Results Top

The study data showed that out of 2830 patients referring to the private reference clinic, 141 patients (5%, mean age: 42.7 ± 10.9 years), had FI (288 interproximal areas in 576 teeth). Overall, FI was found 63.2% in the upper jaw, 36.8% in the lower, 51.7% on the left side, and 48.3% on the right. The study sample comprised of 150 teeth (75 contacts) in 38 patients (mean age 42.5 ± 9.9 years). A flow diagram of participants is presented in [Figure 1]. The assigned teeth were free of recurrent caries, periapical pathology and mobility and were restored either with porcelain fused to metal crown (33.3%), amalgam (58%), or composite (8.6%). The restored surfaces were 28.6% disto-occlusal, 28.6% mesio-occlusal, and 42.9% mesio-occluso-distal. Six teeth (4%) had received complete crown build up. One-third of the teeth had undergone root canal treatment. At the diagnosis time point, 5 (6.6%) contacts (ten teeth) had marginal ridge discrepancy.
Figure 1: CONSORT 2010 flow diagram. VFI – Vertical food impaction; n – Number

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At the examination time point, 52 (69.3%) contacts had normal tightness out of which, 13 (41.9%) reported recurrent symptoms of VFI and the remaining 39 (88.6%) did not. Three (4%) contacts were very tight, and 20 (26.7%) were open. Among 20 open contacts, 17 (54.8%) were associated with the recurrence of VFI symptoms versus 3 (6.8%) having VFI without any sensation of recurrent symptoms (Chi-square test, P < 0.0001). Thirty-three contacts (44.2%), had cusp-fossa, and 42 contacts (55.8%), had cusp-marginal ridge occlusal relationship.

Overall, 20% of sites had BOP with various degrees of gingival inflammation. At the examination time point, GI, PPD, and CAL were significantly lower for normal contacts than tight or open contacts [Table 1]. Periodontal characteristics of the allocated teeth are shown in [Table 2]. Paired t-test revealed significant difference in the CEJ-alveolar crest distance from baseline to the examination time point for the assigned teeth [Table 2]. Moreover, such difference was significantly higher in symptomatic versus asymptomatic contact areas (independent t-test P = 0.007).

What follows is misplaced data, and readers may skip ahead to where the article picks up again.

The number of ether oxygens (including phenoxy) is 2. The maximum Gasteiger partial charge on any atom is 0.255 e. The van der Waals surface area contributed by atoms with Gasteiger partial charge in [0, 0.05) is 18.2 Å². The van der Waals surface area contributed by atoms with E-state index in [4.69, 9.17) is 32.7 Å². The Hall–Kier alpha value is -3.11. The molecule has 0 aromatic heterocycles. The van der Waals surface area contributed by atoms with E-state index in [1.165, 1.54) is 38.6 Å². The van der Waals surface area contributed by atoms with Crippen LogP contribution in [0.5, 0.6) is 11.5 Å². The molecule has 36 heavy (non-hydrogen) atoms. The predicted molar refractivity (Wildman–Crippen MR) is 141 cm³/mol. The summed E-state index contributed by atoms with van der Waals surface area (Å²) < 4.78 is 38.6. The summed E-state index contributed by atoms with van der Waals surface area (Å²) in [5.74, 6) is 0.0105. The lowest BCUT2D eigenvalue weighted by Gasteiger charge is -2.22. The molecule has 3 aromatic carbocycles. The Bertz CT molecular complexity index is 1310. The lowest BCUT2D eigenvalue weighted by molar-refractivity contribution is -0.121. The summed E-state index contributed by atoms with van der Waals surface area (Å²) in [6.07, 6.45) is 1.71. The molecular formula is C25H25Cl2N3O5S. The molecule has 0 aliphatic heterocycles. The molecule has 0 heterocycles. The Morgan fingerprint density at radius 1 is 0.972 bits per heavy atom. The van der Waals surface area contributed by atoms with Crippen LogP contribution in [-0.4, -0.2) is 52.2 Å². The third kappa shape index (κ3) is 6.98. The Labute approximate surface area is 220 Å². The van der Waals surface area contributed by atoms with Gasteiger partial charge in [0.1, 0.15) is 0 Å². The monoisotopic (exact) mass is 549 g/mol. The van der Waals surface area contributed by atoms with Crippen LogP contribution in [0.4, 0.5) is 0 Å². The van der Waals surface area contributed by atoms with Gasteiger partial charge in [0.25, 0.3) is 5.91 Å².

Table 1: Frequency distribution of periodontal variables related to contact tightness

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Table 2: Periodontal characteristics of the assigned teeth with vertical food impaction

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[Table 3] reveals frequency distribution of unstable contacts by patients' report of recurrent FI symptoms. Out of 75 interproximal contact areas over 10 years, 20 were repaired two times, 3 were restored three times and 52 interdental areas were restored once. Out of 20 interdental areas with a twice repair history, 11 showed recurrence of FI. Out of 3 interdental areas with three-times repair history, 2 showed recurrence of FI, and from 52 interdental areas with one-time repair history, 19 showed recurrence of FI.
Table 3: Frequency distribution of unstable contacts by recurrence of food impaction symptoms

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Missing adjacent contact (either mesial or distal) to the assigned contacts was seen in 38 (24 distal missing and 14 mesial missing) out of 75 contacts. Nineteen contacts out of 38 (50%) received new restoration due to contact instability (Chi-square test, P = 0.05).

[Table 4] shows variables significantly contributing to the stability of reconstructed tooth contacts. Stepwise Cox regression model entering variables with P values between 0.05 and 0.1, showed that the type of occlusal relationships and patient age were predictive factors for the stability of reconstructed tooth contacts. In this regard, having cusp to marginal ridge occlusal relationship increases the risk of contact failure to 3/93 folds (95% confidence interval [CI] for hazard risk (HR) = 1/1–13/9 HR = 3/93), and being over 40 years increases the risk of failure to 3/95 (95% CI for HR = 0/88–17/66 HR = 3/95). Missing a mesial contact did not remain in the model. In the same way, factors such as type of restoration, missing adjacent and/or opposing teeth, CEJ to alveolar crest distance, and any other assessing variables did not show significant effect on the stability of reconstructed contacts.
Table 4: Variables significantly contributing to the stability of reconstructed tooth contacts

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The survival rate analysis and Kaplan–Meier estimator revealed that the 1, 3, 5, and 10-year stability of the reconstructed contacts were 89/2% ± 3/6%, 79/2% ± 5%, 70/7% ± 0/06%, and 66/3% ± 7/1%, respectively [Figure 2]. The overall mean stability was 74/4%. Kaplan–Meier analysis further predicted that over a 12-year period, restored contacts were stable for 8.86 ± 0.6 years (stability rate: 66.3% ± 7.1%).
Figure 2: Cumulative survival rate (contact stability) relative to time

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   Discussion Top